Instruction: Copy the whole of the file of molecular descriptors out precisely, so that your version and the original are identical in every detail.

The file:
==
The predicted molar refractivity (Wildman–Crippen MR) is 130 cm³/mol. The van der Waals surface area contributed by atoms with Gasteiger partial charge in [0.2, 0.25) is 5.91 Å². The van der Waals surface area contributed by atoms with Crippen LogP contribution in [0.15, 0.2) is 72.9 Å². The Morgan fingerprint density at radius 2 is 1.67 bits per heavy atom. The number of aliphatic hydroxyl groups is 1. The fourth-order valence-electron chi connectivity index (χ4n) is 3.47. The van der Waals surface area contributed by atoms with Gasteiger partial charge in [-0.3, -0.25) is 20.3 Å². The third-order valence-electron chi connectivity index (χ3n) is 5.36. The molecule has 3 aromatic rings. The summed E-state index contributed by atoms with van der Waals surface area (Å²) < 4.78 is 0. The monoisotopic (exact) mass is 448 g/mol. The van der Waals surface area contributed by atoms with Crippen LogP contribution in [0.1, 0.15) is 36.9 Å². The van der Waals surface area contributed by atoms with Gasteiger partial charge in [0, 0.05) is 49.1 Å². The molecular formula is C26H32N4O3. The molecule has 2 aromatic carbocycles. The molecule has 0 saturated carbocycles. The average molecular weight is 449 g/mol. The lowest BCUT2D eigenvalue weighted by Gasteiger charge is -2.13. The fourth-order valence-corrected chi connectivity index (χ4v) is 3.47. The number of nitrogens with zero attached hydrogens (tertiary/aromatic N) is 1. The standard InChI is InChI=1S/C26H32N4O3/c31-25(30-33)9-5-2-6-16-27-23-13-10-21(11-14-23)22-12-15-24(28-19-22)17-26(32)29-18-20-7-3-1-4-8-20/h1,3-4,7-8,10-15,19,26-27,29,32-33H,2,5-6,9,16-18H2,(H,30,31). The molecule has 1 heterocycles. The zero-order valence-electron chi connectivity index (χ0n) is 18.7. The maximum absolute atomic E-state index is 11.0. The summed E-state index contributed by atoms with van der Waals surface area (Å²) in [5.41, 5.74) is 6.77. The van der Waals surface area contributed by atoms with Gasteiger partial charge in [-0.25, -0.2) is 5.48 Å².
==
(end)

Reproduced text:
The predicted molar refractivity (Wildman–Crippen MR) is 130 cm³/mol. The van der Waals surface area contributed by atoms with Gasteiger partial charge in [0.2, 0.25) is 5.91 Å². The van der Waals surface area contributed by atoms with Crippen LogP contribution in [0.15, 0.2) is 72.9 Å². The Morgan fingerprint density at radius 2 is 1.67 bits per heavy atom. The number of aliphatic hydroxyl groups is 1. The fourth-order valence-electron chi connectivity index (χ4n) is 3.47. The van der Waals surface area contributed by atoms with Gasteiger partial charge in [-0.3, -0.25) is 20.3 Å². The third-order valence-electron chi connectivity index (χ3n) is 5.36. The molecule has 3 aromatic rings. The summed E-state index contributed by atoms with van der Waals surface area (Å²) < 4.78 is 0. The monoisotopic (exact) mass is 448 g/mol. The van der Waals surface area contributed by atoms with Crippen LogP contribution in [0.1, 0.15) is 36.9 Å². The van der Waals surface area contributed by atoms with Gasteiger partial charge in [0, 0.05) is 49.1 Å². The molecular formula is C26H32N4O3. The molecule has 2 aromatic carbocycles. The molecule has 0 saturated carbocycles. The average molecular weight is 449 g/mol. The lowest BCUT2D eigenvalue weighted by Gasteiger charge is -2.13. The fourth-order valence-corrected chi connectivity index (χ4v) is 3.47. The number of nitrogens with zero attached hydrogens (tertiary/aromatic N) is 1. The standard InChI is InChI=1S/C26H32N4O3/c31-25(30-33)9-5-2-6-16-27-23-13-10-21(11-14-23)22-12-15-24(28-19-22)17-26(32)29-18-20-7-3-1-4-8-20/h1,3-4,7-8,10-15,19,26-27,29,32-33H,2,5-6,9,16-18H2,(H,30,31). The molecule has 1 heterocycles. The zero-order valence-electron chi connectivity index (χ0n) is 18.7. The maximum absolute atomic E-state index is 11.0. The summed E-state index contributed by atoms with van der Waals surface area (Å²) in [5.41, 5.74) is 6.77. The van der Waals surface area contributed by atoms with Gasteiger partial charge in [-0.25, -0.2) is 5.48 Å².